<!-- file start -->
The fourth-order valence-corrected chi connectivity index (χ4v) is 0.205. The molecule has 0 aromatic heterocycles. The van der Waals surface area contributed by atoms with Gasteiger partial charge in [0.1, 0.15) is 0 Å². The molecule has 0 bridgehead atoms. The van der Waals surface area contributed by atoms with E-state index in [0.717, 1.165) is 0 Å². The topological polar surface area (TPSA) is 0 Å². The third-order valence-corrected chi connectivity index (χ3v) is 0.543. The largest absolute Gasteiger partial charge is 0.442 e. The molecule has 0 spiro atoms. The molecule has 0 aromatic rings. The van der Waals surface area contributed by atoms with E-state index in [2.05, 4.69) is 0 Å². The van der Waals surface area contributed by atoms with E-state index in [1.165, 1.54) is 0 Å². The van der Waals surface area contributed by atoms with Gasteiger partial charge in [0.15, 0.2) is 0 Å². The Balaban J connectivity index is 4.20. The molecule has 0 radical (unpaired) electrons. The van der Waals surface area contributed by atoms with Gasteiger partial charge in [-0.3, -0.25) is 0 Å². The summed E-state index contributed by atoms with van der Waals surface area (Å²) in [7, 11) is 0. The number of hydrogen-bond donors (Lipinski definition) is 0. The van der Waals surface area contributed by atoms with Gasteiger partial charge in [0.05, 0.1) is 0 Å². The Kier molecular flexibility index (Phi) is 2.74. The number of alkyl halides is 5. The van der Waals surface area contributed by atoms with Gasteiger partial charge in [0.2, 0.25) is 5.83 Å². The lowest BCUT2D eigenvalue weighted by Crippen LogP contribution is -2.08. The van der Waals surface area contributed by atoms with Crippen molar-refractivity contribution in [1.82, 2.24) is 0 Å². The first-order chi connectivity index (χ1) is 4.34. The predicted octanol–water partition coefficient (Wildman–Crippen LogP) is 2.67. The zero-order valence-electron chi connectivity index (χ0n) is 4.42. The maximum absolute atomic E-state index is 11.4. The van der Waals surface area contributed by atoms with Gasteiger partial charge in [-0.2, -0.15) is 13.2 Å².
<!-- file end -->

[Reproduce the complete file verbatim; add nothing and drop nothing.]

The fourth-order valence-corrected chi connectivity index (χ4v) is 0.205. The molecule has 0 aromatic heterocycles. The van der Waals surface area contributed by atoms with Gasteiger partial charge in [0.1, 0.15) is 0 Å². The molecule has 0 bridgehead atoms. The van der Waals surface area contributed by atoms with E-state index in [0.717, 1.165) is 0 Å². The topological polar surface area (TPSA) is 0 Å². The third-order valence-corrected chi connectivity index (χ3v) is 0.543. The largest absolute Gasteiger partial charge is 0.442 e. The molecule has 0 spiro atoms. The molecule has 0 aromatic rings. The van der Waals surface area contributed by atoms with E-state index in [2.05, 4.69) is 0 Å². The van der Waals surface area contributed by atoms with E-state index in [1.165, 1.54) is 0 Å². The van der Waals surface area contributed by atoms with Gasteiger partial charge in [0.15, 0.2) is 0 Å². The Balaban J connectivity index is 4.20. The molecule has 0 radical (unpaired) electrons. The van der Waals surface area contributed by atoms with Gasteiger partial charge in [-0.3, -0.25) is 0 Å². The summed E-state index contributed by atoms with van der Waals surface area (Å²) in [7, 11) is 0. The number of hydrogen-bond donors (Lipinski definition) is 0. The van der Waals surface area contributed by atoms with Gasteiger partial charge in [0.05, 0.1) is 0 Å². The Kier molecular flexibility index (Phi) is 2.74. The number of alkyl halides is 5. The van der Waals surface area contributed by atoms with Gasteiger partial charge in [0.2, 0.25) is 5.83 Å². The lowest BCUT2D eigenvalue weighted by Crippen LogP contribution is -2.08. The van der Waals surface area contributed by atoms with Crippen molar-refractivity contribution in [1.82, 2.24) is 0 Å². The first-order chi connectivity index (χ1) is 4.34. The predicted octanol–water partition coefficient (Wildman–Crippen LogP) is 2.67. The zero-order valence-electron chi connectivity index (χ0n) is 4.42. The maximum absolute atomic E-state index is 11.4. The van der Waals surface area contributed by atoms with Gasteiger partial charge in [-0.2, -0.15) is 13.2 Å².